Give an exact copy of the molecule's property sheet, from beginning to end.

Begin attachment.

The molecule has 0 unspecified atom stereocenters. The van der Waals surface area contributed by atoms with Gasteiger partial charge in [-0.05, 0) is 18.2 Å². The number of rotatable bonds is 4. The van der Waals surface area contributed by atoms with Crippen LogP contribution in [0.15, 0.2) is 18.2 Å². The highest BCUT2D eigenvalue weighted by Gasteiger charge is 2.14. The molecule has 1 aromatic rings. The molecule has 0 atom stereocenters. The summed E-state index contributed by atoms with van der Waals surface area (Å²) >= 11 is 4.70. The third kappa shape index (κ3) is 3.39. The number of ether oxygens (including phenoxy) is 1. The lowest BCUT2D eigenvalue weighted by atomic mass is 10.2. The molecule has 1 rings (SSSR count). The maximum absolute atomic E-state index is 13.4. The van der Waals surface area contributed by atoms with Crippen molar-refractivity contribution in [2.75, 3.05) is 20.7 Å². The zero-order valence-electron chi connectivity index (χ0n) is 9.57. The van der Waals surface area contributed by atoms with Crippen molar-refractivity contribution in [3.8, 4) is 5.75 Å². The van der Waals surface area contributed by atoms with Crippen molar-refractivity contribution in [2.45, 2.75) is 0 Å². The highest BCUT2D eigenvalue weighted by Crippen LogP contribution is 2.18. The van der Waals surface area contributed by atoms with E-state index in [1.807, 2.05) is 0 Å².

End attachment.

The molecule has 0 unspecified atom stereocenters. The van der Waals surface area contributed by atoms with Gasteiger partial charge in [-0.05, 0) is 18.2 Å². The number of rotatable bonds is 4. The van der Waals surface area contributed by atoms with Crippen LogP contribution in [0.15, 0.2) is 18.2 Å². The highest BCUT2D eigenvalue weighted by Gasteiger charge is 2.14. The molecule has 1 aromatic rings. The molecule has 0 atom stereocenters. The summed E-state index contributed by atoms with van der Waals surface area (Å²) >= 11 is 4.70. The third kappa shape index (κ3) is 3.39. The number of ether oxygens (including phenoxy) is 1. The lowest BCUT2D eigenvalue weighted by atomic mass is 10.2. The molecule has 1 rings (SSSR count). The maximum absolute atomic E-state index is 13.4. The van der Waals surface area contributed by atoms with Crippen molar-refractivity contribution in [2.75, 3.05) is 20.7 Å². The zero-order valence-electron chi connectivity index (χ0n) is 9.57. The van der Waals surface area contributed by atoms with Crippen molar-refractivity contribution in [3.8, 4) is 5.75 Å². The van der Waals surface area contributed by atoms with Crippen molar-refractivity contribution in [2.45, 2.75) is 0 Å². The highest BCUT2D eigenvalue weighted by Crippen LogP contribution is 2.18. The van der Waals surface area contributed by atoms with E-state index in [1.807, 2.05) is 0 Å².